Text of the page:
is a result of need fulfillment. Therefore, the likelihood that a person will perform a

particular behavior is a function of the internal and external stimuli associated with the

behavior, as well as the history of reinforcements gained by engaging in that behavior in

the past (Roloff, 1981). Behaviors that maximize rewards are more often chosen. In the

event that a situation or behavior is novel and there is no history of reward or cost,

Thibaut and Kelley suggest that people will learn to respond in a way that is reinforced

and will quickly adapt to those conditions of the situation.

Thibaut and Kelley's theory also makes predictions about how people evaluate

their relationships. People are thought to do this by comparing the outcomes they are

actually getting in their relationship with what they feel they should be getting from the

relationship (called by Thibaut and Kelley the comparison level). If the relationship

outcomes equal or exceed the comparison level, the person would find that relationship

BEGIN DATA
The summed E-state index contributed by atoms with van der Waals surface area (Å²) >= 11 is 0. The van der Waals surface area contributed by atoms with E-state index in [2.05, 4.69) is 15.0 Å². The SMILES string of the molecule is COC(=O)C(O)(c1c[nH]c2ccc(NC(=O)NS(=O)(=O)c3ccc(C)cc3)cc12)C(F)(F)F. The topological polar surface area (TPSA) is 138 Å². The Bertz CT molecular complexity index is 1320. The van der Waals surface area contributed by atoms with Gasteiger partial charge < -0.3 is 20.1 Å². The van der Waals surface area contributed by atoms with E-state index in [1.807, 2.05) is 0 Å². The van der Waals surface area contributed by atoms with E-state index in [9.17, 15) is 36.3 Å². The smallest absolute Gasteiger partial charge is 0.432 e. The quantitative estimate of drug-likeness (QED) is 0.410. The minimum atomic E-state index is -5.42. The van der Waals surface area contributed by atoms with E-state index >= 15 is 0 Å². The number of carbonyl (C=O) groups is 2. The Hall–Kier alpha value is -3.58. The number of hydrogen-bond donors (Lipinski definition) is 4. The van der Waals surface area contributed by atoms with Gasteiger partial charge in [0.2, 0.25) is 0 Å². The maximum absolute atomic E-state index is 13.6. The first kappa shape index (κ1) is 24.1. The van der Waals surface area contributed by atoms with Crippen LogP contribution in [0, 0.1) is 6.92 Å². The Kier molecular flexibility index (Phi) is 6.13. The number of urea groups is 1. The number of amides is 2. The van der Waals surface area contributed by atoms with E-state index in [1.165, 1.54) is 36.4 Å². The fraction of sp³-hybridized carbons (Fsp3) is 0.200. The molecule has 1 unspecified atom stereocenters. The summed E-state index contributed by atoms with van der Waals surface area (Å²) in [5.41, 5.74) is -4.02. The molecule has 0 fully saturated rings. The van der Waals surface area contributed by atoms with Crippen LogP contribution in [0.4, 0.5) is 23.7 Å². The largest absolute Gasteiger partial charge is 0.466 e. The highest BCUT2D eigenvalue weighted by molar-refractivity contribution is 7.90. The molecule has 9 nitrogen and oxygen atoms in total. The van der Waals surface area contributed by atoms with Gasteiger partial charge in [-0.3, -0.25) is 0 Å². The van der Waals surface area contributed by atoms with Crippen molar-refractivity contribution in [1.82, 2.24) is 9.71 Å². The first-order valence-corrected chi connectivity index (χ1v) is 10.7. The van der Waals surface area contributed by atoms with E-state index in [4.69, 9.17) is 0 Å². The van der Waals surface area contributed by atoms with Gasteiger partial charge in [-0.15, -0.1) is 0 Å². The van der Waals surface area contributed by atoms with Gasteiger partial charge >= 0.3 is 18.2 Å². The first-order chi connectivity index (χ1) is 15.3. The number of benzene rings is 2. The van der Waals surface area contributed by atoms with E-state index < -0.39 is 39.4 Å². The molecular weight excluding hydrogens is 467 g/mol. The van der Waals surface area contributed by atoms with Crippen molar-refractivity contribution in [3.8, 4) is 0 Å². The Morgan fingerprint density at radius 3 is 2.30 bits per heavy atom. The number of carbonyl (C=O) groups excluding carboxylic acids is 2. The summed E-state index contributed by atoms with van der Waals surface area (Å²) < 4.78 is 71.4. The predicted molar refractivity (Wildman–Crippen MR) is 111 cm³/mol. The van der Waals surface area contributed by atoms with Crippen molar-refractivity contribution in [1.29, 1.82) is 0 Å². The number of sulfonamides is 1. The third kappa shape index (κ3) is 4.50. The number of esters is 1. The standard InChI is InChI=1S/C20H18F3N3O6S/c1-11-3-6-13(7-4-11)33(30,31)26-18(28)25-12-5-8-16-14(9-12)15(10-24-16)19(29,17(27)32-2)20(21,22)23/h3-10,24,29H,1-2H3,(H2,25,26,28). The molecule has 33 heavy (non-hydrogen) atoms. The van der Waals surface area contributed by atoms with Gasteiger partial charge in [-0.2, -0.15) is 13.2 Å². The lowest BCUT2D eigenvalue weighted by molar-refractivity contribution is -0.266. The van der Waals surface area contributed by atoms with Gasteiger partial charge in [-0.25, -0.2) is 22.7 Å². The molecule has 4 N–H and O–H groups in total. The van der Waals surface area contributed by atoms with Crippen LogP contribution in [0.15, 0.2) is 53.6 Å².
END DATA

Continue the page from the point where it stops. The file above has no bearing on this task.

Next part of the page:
satisfying. If, on the other hand, relationship outcomes fell below comparison level, the









person would be unsatisfied in the relationship. People also compare relationship

outcomes with what the lowest level of outcomes they will accept, based on what they

anticipate they could gain from alternative relationships (called by Thibaut and Kelley the

comparison level for alternatives). So if relationship outcomes meet or exceed the

comparison level for alternatives, the relationship is predicted to be stable. According to

this perspective, instability in a relationship results from the relationship outcomes falling

below the comparison level for alternatives. In this model, satisfaction and stability are

independent of each other. Therefore it is possible to have a relationship that is both

dissatisfying and stable, as well as a relationship that is both satisfying and unstable.

Exchange Patterns

When considering patterns of exchange, Thibaut and Kelley (1959) focused on

how people change their patterns of behavior to adjust to the responses of others. Because

outcomes are partially dependent on the behavior of the other person, people in

relationships will be interested in how they will be able to influence the other's behavior.

This type of power in relationships comes in two forms, fate control and behavior control.

Fate control can be defined as the ability to exert control over another person's outcomes

regardless of the other person's actions. For example, if one partner is dependent on the

other for a resource, the other partner can exert control over him or her by refusing to

provide that resource. Behavior control can be defined as the ability to vary the other